Arlington Officer Who Shot O'Shae Terry Indicted on Charge of Criminally Negligent Homicide

Officer Bau Tran fatally shot Terry on Sept. 1, 2018

The Arlington police officer who fatally shot a man attempting to drive away from a traffic stop in September 2018 has been indicted by a grand jury on a charge of criminally negligent homicide, the Tarrant County District Attorney's office says.

Officer Bau Tran shot O'Shae Terry on Sept. 1, 2018 after Tran responded to a call for backup when the officer who made the stop smelled marijuana, according to Arlington police.

Body camera footage released Sept. 6 showed Terry following officers' instructions -- turning off the car and rolling down the windows. Officer Tran can be seen on video saying, "If you don't have anymore inside the vehicle, y'all shouldn't be worried about it. We just have to do what we have to do. So that's basically it."

After Tran finished speaking, either Terry or the man in the passenger seat starts to roll up the passenger side window. Tran says, "Stop," steps onto the SUV's running board and grabs the top of the partially-rolled up window, as Terry starts to drive away.

At that point, the video shows Tran fire multiple shots into the vehicle, striking Terry. Terry, 24, later died at Medical City Arlington, according to the Tarrant County Medical Examiner.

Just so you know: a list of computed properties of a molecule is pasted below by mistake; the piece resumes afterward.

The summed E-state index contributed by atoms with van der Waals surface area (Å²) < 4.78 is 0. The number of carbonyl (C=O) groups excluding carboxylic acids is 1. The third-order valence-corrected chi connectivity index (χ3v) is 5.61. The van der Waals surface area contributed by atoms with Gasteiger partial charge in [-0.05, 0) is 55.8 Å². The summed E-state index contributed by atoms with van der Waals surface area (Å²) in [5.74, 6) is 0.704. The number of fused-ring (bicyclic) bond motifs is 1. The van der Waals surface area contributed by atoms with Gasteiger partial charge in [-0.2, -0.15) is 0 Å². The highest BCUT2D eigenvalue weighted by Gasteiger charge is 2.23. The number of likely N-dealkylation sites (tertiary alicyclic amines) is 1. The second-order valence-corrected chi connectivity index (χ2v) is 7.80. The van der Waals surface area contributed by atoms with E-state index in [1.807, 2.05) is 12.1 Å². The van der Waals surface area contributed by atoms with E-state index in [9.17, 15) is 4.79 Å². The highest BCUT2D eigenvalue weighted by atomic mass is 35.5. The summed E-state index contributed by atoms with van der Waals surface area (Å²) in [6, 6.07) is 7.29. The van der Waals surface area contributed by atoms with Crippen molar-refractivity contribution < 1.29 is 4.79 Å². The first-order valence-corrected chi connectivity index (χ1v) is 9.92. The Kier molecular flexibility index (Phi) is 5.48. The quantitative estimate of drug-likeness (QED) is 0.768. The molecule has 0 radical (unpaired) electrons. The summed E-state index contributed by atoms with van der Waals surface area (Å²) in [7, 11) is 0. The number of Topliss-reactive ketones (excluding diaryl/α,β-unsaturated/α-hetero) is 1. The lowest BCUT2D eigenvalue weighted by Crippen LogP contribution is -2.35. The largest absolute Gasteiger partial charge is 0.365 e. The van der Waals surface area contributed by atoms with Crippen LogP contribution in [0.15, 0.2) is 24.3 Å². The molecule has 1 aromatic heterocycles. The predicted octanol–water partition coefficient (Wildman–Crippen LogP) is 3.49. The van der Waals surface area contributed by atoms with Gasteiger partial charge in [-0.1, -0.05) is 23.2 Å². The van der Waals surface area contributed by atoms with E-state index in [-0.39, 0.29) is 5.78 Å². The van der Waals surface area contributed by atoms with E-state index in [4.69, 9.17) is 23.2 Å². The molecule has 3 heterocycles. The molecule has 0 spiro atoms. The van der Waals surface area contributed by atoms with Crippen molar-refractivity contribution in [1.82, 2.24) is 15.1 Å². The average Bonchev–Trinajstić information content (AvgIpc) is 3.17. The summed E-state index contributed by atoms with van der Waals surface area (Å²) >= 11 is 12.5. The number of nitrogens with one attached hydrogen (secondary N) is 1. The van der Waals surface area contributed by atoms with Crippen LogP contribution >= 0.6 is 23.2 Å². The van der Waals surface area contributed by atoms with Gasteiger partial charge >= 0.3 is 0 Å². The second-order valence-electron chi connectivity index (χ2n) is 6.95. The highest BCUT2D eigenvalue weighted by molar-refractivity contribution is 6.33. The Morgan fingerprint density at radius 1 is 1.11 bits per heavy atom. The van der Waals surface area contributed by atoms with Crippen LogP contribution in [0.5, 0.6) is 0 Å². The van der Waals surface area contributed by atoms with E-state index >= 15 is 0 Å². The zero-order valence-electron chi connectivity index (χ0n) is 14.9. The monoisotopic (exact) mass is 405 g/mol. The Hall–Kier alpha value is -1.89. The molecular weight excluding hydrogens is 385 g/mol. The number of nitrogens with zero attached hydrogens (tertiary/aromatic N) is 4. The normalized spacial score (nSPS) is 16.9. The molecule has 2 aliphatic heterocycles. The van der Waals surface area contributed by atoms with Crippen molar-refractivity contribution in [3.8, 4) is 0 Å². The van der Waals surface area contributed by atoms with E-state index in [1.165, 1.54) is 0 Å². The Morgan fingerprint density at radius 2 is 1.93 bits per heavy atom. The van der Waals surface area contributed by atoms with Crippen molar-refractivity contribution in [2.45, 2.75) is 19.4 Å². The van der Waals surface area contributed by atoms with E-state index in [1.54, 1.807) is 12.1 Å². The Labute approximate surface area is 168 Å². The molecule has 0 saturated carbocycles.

"No family, no mother or father should have to go through anything like this," said Terry's mother Sherley Woods.

Terry's best friend Terrence Harmon was sitting in the passenger's seat.

"I think about him every day, every day, not a day goes by where I don’t think about him," Harmon said. "But as I'm going, I'm learning to live with it."

The family's attorneys think Harmon's testimony was crucial in swaying the grand jury to indict.

"We have someone who was sitting in the vehicle who was able to say exactly what happened at the time that this officer decided to use force," said attorney Daryl Washington.  

Officer Tran's attorney, meanwhile, thinks police officers are being judged more harshly today because these cases are politically charged.

"Obviously we're disappointed that he was indicted," said attorney Randy Moore. "Things happened pretty quickly and once the driver made the decision to roll up the window and drive away, then that limited the options that the officer had."

Arlington police said after the shooting, they opened a criminal and administrative investigation into the incident, which they said they do with "any major incident that results in serious bodily injury or death."

Before the indictment, Tran was serving in "restricted duty capacity," but he is now on leave until the department's administrative investigation ends, Arlington police said.

Arlington police said it views the grand jury's decision as an additional fact to consider in its own investigation of the shooting.

"I need some justice for my son to be able to get some peace through this," Terry's mother Sherley Woods said in October. "I could go to any kind of counseling, whatever. I've got to have this clarification and this peace with this officer to get past this."

Tran bonded out Wednesday, and the case against him will be assigned to the Tarrant County Criminal District Court. He's due in court May 17.

NBC5's Alice Barr contributed to this report.

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